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7 Taste Buds Facts that You Probably Don’t Know

7 Taste Buds Facts that You Probably Don’t Know
Salty, sweet, sour and bitter? Did you know there’s also umami? Read on!

 

What do you commonly know about taste buds? It tells us how certain food tastes – salty, sweet, sour, and bitter. Do you agree? Now, this indicates that really, you do not know much about taste buds. Here are some facts to surprise you:

  1. Taste buds are not the only ones responsible in telling us how one particular food tastes.

Your taste buds are not all alone in its task of informing you how sweet are the mangoes in your backyard or how salty is the popcorn prepared by your mom. Your sense of smell also does its part, along with temperature and texture. Don’t you fail to taste the sourness of your juice and the sweetness of your pancake whenever you get a cold?

  1. Taste buds pick up five – not four – taste receptors.

You taste food as sweet, sour, salty, and bitter – and umami. Yes, you got it right. It is a Japanese word that means “pleasant savory taste”. Umami is more known from its saltiness.

Human tongue, according to the discovery of scientists, has particular receptors for L-glutamate.

  1. As you age, your ability to taste doesn’t wane.

You can still enjoy eating meals and munching on snacks (healthy at that) as you grow old. However, women who are at the beginning of their menopausal period may experience a decline in its capacity to taste bitterness.

  1. Taste and flavor: They are not one and the same.

Your taste buds are the ones that help you distinguish whether the food served to you is sour, sweet, bitter, and salty. Flavor, on the other hand, combines taste and smell. The process, where your brain dictates the scent of what you eat, is called “retronasal olfaction”.

For instance, when you sniff an apple, a scent message will be delivered from your nostrils to one component of your brain. When you begin to eat it, a different kind of scent signal will be sent to a different part of your brain. The combination of scent message and taste therefore creates flavor.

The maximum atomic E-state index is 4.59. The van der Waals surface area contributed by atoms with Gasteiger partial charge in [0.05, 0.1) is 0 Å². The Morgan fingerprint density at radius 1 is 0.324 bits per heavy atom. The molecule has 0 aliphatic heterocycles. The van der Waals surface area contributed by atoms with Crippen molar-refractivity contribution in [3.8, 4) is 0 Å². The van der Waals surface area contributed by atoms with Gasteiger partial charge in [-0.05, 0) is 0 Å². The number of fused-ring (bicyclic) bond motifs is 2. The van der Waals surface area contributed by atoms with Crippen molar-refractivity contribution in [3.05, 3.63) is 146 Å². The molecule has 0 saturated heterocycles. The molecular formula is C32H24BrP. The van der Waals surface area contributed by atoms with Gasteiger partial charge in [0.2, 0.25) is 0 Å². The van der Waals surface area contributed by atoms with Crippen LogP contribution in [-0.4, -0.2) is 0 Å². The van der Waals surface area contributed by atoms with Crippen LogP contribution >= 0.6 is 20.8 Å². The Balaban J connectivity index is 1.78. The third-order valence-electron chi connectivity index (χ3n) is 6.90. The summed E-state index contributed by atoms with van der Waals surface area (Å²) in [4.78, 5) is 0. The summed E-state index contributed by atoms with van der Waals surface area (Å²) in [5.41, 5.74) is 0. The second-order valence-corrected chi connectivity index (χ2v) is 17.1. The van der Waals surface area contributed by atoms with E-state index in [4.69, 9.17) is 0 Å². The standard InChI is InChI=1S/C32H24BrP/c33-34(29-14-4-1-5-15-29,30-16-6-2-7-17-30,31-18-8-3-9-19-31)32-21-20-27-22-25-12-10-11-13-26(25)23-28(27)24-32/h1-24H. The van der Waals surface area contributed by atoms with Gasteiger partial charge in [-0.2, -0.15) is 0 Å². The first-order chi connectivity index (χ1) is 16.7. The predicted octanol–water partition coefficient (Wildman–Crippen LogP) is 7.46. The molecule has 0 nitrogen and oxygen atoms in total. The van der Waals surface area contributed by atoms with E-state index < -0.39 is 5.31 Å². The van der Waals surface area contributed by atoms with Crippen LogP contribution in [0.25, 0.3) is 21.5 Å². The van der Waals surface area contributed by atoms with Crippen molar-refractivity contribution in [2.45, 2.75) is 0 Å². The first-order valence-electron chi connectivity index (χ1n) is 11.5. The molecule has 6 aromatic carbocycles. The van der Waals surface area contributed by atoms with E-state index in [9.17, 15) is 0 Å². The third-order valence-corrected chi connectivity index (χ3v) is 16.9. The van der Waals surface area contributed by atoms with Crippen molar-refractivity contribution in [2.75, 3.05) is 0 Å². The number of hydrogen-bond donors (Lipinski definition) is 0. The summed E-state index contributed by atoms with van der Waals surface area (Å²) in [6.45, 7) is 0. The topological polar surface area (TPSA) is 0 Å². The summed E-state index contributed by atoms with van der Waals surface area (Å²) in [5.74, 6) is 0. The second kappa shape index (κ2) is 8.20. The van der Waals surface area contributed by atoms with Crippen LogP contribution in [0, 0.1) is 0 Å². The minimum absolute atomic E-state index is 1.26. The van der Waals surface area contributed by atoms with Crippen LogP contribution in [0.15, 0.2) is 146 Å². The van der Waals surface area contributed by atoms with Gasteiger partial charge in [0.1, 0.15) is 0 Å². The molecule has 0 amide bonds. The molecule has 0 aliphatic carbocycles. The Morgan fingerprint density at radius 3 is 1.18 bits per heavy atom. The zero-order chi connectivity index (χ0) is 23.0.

The director of human research at the University of Florida Center for Smell and Taste, Linda Bartoshuk, PhD, said, however, that our brain can identify the  difference between smelling and the scent message; hence, the latter has nothing to do with flavor at all.

  1. Smokers are ‘taste buds killers’.

Smoking is not healthy as it causes diseases. But do you know that this habit also ‘eliminates’ taste buds or decreases the smokers’ abilities to taste?

  1. Not all taste buds are located on your tongue.

You’ve grown to believe that taste buds can be found on your tongue but you are all wrong. While majority resides on it, some are located in your mouths, as well as throats.

  1. Taste buds ‘die’ – but they ‘live’ again.

The life cycle of your taste buds starts from basal cells, grows into taste cells and then die and washed away. This phase takes about 10 days to two weeks.

You take the life of your taste buds each time you burn your tongue on hot foods, Dr. Bartoshuk said. But there’s nothing to worry because “they grow right back”.